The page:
We reported the cases of two patients who presented with orbital myositis caused by Borrelia infection at (XXX), which is situated in a highly endemic area for Lyme borreliosis. Diagnosis was done on medical history (tick bite that occurred in an area of endemicity), ocular findings, and systemic clinical findings (erythema migrans or arthralgia), as previously published [1, 2].
Systemic disease, such as Grave’s disease, or haematological disorders like lymphomas are the principle cause for orbital myositis. In these aetiology, myositis is often bilateral. Infectious diseases, such as staphylococcal septicaemia, may be another cause for unilateral myositis. The aetiologic research for our two patients did not conduct to any of these causes. Only borrelia serology was positive, suggesting the causality of Lyme borreliosis. So, our patients were treated with antibiotics efficient against Borrelia. Then, the evolution was absolutely significative, with regression of clinical and radiological signs of myositis in some weeks, without any anti-inflammatory treatment. Furthermore, for one of the patients, this good evolution under antibiotics treatment occurred even after a long period, whereas corticosteroid therapy did not show any efficacy, arguing for the borrelial origin.
While myalgias are frequently associated with Lyme disease, myositis is a rare manifestation of borrelial infection. Indeed, localized involvement, as in the present cases, is considered to be characteristic of Lyme disease . Borrelial myositis is generally localized to the vicinity of cutaneous lesions . Symptoms and manifestations are protean and include pain, tenderness, swelling, and weakness, as in the present cases. Biological markers such as creatine kinase levels have most often been reported to be normal [3–5]. We have not performed oculomotor muscle biopsy because of the high rate of potential complications and because the aetiological diagnosis was considered as very probable. Moreover, in previous reports, the histopathologic findings were not specific and consisted chiefly of a monocellular, lymphoplasmacytic, and histiocytic infiltrate composed essentially of macrophages and T helper/inducer (CD4+) cells .
At present, Lyme borreliosis is diagnosed mainly on the basis of clinical symptoms and serological tests. These tests are based on demonstration in human serum of anti-B. burgdorferi s.l. IgG and IgM antibodies and are usually carried out by enzyme-linked immunosorbent assay (ELISA) and Western blot confirmation. Unfortunately, serological tests have a weak sensitivity in presence of Erythema migrans (20 to 50%), and, conversely, sensitivity is rising during secondary or tertiary phase between 70 and 90%. However, specificity of a positive serology remains weak because of numerous false positive and crossed reactions with other bacteria . Regarding the multiplicity of ocular manifestations of Lyme disease, the rigorous application of diagnosis criterion is imperious to avoid “excess-diagnosis”, as used in former studies [1, 2]: (i) a history of tick bite, (ii) the presence of systemic findings (erythema migrans, neurological manifestations, arthritis), (iii) the presence of antibodies related to Borrelia species and/or detection of bacterial DNA by polymerase chain reaction, (iv) the exclusion of other infectious and inflammatory condition, and (v) the efficacy of antibiotics therapy.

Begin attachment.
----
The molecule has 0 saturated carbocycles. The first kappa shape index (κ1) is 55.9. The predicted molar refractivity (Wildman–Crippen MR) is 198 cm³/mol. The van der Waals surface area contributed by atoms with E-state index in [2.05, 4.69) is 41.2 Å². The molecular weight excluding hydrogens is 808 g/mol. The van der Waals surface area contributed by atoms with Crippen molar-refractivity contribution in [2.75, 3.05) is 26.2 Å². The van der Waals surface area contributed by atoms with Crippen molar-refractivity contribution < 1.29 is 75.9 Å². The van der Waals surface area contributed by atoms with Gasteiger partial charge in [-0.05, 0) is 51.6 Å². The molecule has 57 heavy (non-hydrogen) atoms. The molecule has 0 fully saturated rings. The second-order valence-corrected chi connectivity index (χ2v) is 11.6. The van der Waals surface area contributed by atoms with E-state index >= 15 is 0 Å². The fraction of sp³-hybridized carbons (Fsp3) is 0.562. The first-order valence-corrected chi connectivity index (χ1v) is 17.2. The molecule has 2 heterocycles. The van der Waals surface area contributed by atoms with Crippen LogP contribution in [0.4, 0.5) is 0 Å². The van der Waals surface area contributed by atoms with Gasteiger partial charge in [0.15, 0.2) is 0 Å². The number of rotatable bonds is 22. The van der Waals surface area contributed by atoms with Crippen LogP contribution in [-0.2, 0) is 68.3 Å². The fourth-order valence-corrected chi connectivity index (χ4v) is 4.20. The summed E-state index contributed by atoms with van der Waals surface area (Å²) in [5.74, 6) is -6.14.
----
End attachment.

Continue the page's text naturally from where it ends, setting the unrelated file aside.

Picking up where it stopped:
Literature features have shown that therapeutic antibiotic regimens were highly varied but usually successful, as in the present cases. These regimens have included treatment with penicillins, cephalosporins, and tetracyclines for durations varying from 10 days to 2 months. Corticosteroids have not infrequently been used as part of the treatment strategy [1, 2, 8, 9].
Orbital myositis is an unusual manifestation of Lyme disease, although it is likely that the condition is underdiagnosed. Unexplained muscle swelling occurring in a patient who has had a rash or a recent history of a tick bite in an endemic area for Lyme disease should prompt consideration of this diagnosis. The diagnosis can usually be made on the basis of clinical features and serologic studies. MRI may be a useful adjunct for diagnosis and followup.
The authors have no financial relationships relevant to this paper to disclose.
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Copyright © 2011 Arnaud Sauer et al. This is an open access article distributed under the Creative Commons Attribution License, which permits unrestricted use, distribution, and reproduction in any medium, provided the original work is properly cited.